Friday, March 30, 2007

Media roast heats up

What makes a television personality popular? I've heard that people watch television reporters who represent their ideal selves: smart, attractive, confident, witty and well-mannered. Think about your favorite news reporter. That person probably has a quality you'd steal in a second, whether it be batting eyelashes, an excellent sense of style or razor-sharp wit.

But for a growing number of viewers, the jig is up.

Cynics have begun to catch on to an industry secret: Many reporters aren't as special as they seem. They have "duh" moments, get acne and even feel insecure. As mainstream TV news does its best with the powers of editing, concealer and acting classes, comedians are proving that an attempt to appear impeccable is, well, laughable.

The Daily Show and The Colbert Report are leading a roast of the TV news media. The newest member of the satire club is the Onion News Network, a Web offshoot of the Onion. The prince of print news parody launched the Web site on Tuesday, according to the CJR Daily (the Columbia Journalism Review's blog site).

The ONN tries to differentiate itself from its satirical brethren. It mocks the Secretary of State's recent peace-making trips with a fake story about Condoleeza Rice's perilous visit to the "Orient." Jon Stewart and Stephen Colbert would have lampooned the U.S. Secretary of State's real peace mission to the Middle East. The comedians usually poke fun at the news of the day -- with tongue-in-cheek and ocassionally crass delivery, while ONN makes stories up but its reporters execute the silly scripts with the polish of CNN's Headline News gang. No ums, no mischievious smiles, no overly dramatic head snaps to camera two (like on the Colbert Report).

As more funny people take jabs at the news, the only way for the industry to maintain its credibility is to try to loosen up a bit. It needs to stop taking itself so seriously. People don't want a grand, showy performance -- they want professionals who deliver honest stories. The caked-on makeup, the cheesy set and the unnatural banter are unnecessary -- even detrimental. People are too smart and cynical to believe journalists are perfect -- and they'll laugh at anyone who tries to change they're mind.

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At Saturday, March 31, 2007, Blogger LL said...

MM makes a very good point. The media is being laughed at today more so than ever before. Simply put, there is an extreme lack of respect and trust for the news media in today's society and what we, as journalists, can do about this is up in the air. It is an awful feeling to think that people, who don't know you personally, don't trust you or don't even like you. The profession that was once praised for giving those without a voice a place to tell their story and to provide information to a society who might not otherwise receive it, has become tainted by corporate capitalism and a stereotype of subjective reporters that care more about their makeup than the content of their information. It is a predicament that I find myself battling because the latter definition of journalism described above is something I want no part in. Only the future will tell where the news media will go, and it is up to us as rising journalists to not cave in to the mainstream but to stay real, honest, and loyal news gatherers, reporters and people.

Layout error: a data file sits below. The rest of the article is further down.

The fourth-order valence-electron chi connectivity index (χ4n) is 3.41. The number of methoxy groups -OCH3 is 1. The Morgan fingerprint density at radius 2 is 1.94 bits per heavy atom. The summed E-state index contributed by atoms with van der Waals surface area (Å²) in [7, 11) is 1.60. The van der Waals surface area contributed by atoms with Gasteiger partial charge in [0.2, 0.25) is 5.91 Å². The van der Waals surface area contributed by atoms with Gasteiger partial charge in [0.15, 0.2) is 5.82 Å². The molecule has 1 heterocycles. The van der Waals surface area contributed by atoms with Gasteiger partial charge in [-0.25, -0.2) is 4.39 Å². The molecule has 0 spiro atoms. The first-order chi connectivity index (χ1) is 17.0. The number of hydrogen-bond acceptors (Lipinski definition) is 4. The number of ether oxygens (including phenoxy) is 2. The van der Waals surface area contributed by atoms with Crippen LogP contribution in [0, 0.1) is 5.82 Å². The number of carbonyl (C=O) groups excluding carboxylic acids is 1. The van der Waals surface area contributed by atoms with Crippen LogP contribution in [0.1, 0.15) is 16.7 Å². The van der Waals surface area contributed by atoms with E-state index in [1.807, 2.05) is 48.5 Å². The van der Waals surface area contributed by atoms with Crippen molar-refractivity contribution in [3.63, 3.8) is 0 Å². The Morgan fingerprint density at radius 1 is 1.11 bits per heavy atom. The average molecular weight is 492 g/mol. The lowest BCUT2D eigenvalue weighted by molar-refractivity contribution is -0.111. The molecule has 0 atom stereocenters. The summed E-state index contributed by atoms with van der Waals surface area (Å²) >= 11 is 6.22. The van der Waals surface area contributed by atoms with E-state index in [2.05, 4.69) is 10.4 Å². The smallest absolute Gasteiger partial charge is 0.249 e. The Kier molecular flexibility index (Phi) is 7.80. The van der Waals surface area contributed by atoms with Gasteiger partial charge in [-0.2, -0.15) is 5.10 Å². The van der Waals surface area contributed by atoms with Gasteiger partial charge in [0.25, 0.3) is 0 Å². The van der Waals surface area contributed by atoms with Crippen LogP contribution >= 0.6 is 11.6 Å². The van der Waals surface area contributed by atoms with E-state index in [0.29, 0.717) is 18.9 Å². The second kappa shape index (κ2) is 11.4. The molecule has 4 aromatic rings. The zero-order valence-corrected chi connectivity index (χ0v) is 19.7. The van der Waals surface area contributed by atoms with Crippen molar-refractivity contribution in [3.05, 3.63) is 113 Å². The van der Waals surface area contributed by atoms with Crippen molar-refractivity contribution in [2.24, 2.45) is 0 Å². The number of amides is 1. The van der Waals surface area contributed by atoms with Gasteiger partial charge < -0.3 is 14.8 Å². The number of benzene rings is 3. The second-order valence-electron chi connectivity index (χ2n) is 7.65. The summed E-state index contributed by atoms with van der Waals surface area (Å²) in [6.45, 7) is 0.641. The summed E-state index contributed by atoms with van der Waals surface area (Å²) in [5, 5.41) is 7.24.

At Saturday, March 31, 2007, Blogger GN said...

See, it's just so much easier and faster to put on makeup and wear a suit that will make you look credible than to spend time learning and understanding the issues you are reporting on.
I'm being cynical of course.

At Saturday, March 31, 2007, Blogger L.C. said...

If the media is serving as watchdog for the government, then it just seems to me like these fake news outlets are serving as a watchdog for the media. People these days are so sceptical of reporting that I think they take comfort in knowing there are Jon Stewarts out there who cutting the news media down to size.

Also, I think viewers are so much smarter than the average television show thinks they are. What's so great about The Daily Show is that it assumes a certain sensibility of its audience that most other shows and reporters don't. I think that is such a big part of the attraction.


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